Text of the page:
As well as recording full resolution 4K video (CINE and UHD), the Phantom 4 also records FullHD high-speed video, with recording increased to 120fps, compared to 60fps max on the Phantom 3 (Advanced and Professional), although the FOV is reduced to 47 degrees when recording in this mode.

Flying time is increased to 28 minutes, compared to 23 minutes on the P3 Advanced and Professional and 25 minutes on the Standard. The battery is larger at 5350mAh compared to 4480mAh on the Phantom 3 series. The remote controller has also been updated, and has the same power as the Phantom 3 Professional and Advanced, with a powerful 6000mAh battery, compared to the 2600mAh battery in the Phantom 3 (Standard and 4K). 

The DJI Phantom 4 drone connects to the remote control using DJI's "Lightbridge Video Downlink" which is said to have a 3.1mile / 5km range (unobstructed, free of interference). This gives the remote controller with an attached device a 720p 30fps video feed so that you can see what the camera on the drone sees.

DJI Phantom 4 Review: DJI Phantom4 Drone Camera

Key Features

  • 12-megapixel camera
  • 20mm equivalent, f/2.8 lens with 94° FOV
  • 3-axis Gimbal Stabilisation (pitch, roll, yaw)
  • ISO, Exposure, Resolution control
  • ISO speed ISO100 to ISO1600 (Stills), ISO100 - ISO3200 (Video) 
  • Single, Continuous, AEB, Timelapse, HDR stills shooting
  • 4K CINE 25/24fps, UHD 30/25/24fps video recording (60Mbps)
  • FullHD 1080p 120fps video recording
  • Adobe DNG raw recording
  • Long range HD live view
  • Visual Navigation and positioning
  • Automatic object detection and avoidance
  • Cinemat Automated Camera Moves and flight paths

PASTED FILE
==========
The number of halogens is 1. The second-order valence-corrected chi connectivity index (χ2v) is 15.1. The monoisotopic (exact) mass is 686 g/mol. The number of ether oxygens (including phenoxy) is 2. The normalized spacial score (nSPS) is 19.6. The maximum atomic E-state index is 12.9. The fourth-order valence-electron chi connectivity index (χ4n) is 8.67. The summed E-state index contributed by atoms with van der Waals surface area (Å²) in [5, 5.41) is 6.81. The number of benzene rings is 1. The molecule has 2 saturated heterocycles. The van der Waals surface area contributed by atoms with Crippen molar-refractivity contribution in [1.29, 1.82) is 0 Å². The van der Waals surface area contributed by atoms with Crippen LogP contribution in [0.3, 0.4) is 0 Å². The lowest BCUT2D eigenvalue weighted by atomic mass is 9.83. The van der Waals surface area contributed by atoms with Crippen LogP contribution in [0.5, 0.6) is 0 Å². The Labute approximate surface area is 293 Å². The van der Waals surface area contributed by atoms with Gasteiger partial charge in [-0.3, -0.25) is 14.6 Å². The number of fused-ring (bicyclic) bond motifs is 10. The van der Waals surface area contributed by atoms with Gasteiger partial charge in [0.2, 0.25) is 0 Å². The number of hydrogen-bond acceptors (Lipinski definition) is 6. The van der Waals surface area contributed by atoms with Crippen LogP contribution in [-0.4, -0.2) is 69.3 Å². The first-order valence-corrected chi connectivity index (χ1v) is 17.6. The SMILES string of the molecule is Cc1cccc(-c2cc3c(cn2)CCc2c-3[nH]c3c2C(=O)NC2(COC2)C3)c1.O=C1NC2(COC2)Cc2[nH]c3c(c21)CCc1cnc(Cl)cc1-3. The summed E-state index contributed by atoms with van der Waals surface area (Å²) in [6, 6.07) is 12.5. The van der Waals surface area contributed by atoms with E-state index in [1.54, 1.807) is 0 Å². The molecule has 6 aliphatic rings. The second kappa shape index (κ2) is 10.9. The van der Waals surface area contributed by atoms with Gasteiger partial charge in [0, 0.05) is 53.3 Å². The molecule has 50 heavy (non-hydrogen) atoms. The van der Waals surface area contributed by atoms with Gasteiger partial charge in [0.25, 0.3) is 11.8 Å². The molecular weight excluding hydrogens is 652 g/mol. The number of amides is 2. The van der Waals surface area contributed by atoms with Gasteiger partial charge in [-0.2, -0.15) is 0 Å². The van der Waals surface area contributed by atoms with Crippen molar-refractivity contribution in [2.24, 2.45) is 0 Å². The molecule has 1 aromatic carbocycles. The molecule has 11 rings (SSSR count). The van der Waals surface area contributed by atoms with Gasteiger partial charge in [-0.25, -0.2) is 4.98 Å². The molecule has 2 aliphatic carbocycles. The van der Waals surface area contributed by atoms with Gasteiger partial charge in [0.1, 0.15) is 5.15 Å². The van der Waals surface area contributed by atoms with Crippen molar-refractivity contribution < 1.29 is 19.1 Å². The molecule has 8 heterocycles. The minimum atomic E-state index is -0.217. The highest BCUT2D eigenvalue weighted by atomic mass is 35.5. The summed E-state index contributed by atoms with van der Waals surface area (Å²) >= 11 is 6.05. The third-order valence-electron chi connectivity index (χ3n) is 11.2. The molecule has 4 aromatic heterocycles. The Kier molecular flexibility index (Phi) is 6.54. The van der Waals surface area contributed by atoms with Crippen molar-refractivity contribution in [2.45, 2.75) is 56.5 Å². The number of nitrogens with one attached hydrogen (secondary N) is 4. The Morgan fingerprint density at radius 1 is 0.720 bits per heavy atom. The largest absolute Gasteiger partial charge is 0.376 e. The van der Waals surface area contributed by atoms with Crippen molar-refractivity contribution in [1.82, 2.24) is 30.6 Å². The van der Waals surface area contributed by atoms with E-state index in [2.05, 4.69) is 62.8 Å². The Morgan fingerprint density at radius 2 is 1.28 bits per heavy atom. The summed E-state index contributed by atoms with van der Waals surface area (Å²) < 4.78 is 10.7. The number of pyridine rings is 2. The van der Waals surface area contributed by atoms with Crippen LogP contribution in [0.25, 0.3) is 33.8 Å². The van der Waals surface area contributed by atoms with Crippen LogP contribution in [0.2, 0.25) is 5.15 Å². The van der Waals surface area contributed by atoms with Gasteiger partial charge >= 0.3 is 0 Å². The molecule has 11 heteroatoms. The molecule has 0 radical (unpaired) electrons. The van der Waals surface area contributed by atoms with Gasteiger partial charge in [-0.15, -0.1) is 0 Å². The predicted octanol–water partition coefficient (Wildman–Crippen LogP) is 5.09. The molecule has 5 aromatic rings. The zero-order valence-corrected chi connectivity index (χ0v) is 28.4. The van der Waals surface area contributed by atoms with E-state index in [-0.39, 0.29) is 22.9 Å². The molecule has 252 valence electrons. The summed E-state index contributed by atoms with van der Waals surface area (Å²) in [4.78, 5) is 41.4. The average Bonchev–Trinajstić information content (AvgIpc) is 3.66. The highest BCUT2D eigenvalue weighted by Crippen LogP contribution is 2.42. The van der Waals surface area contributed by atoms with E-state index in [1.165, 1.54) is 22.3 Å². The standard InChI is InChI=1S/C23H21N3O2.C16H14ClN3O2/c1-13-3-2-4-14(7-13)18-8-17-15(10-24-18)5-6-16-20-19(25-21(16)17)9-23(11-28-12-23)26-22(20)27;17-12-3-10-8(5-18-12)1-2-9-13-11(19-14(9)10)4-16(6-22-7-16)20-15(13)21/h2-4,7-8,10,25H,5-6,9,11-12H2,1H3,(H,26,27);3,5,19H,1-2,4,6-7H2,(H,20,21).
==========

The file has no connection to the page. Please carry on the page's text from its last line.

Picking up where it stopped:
• TapFly using your smart device
  • ActiveTrack will automatically track a subject using object recognition
  • Over 26 minutes of flying time / Up to 28 minutes
  • YouTube Live Verified
  • MicroSD slot, max 64GB

DJI Phantom 4 Handling

DJI Phantom 4 Review: DJI Phantom4 Controller

Once the remote controller (RC) and drone battery are both fully charged, and once you've put a MicroSD card in the drone, you can start using it. The power buttons on the RC and drone both need to be pressed once, released and then held for a few seconds in order to power on the devices. This is to prevent them accidentally being switched on. This can be a little confusing to begin with, but once they are switched on they make a re-assuring series of beeps. 

When the drone is in its case or being transported, it's advisable to fit the camera securing unit which holds the camera in place so that it doesn't swing around on the Gimbal when in transit. 

The drone feels extremely well built, with strong support legs underneath, which feature rubber padding. The drone's blades fit quickly and easily with small instructions on them to show which way round they go, as well as how to lock them into position. Two blades are marked with black circles, and these go on the drone where there are small black dots on the motors. The other two are silver and go where there are no black dots.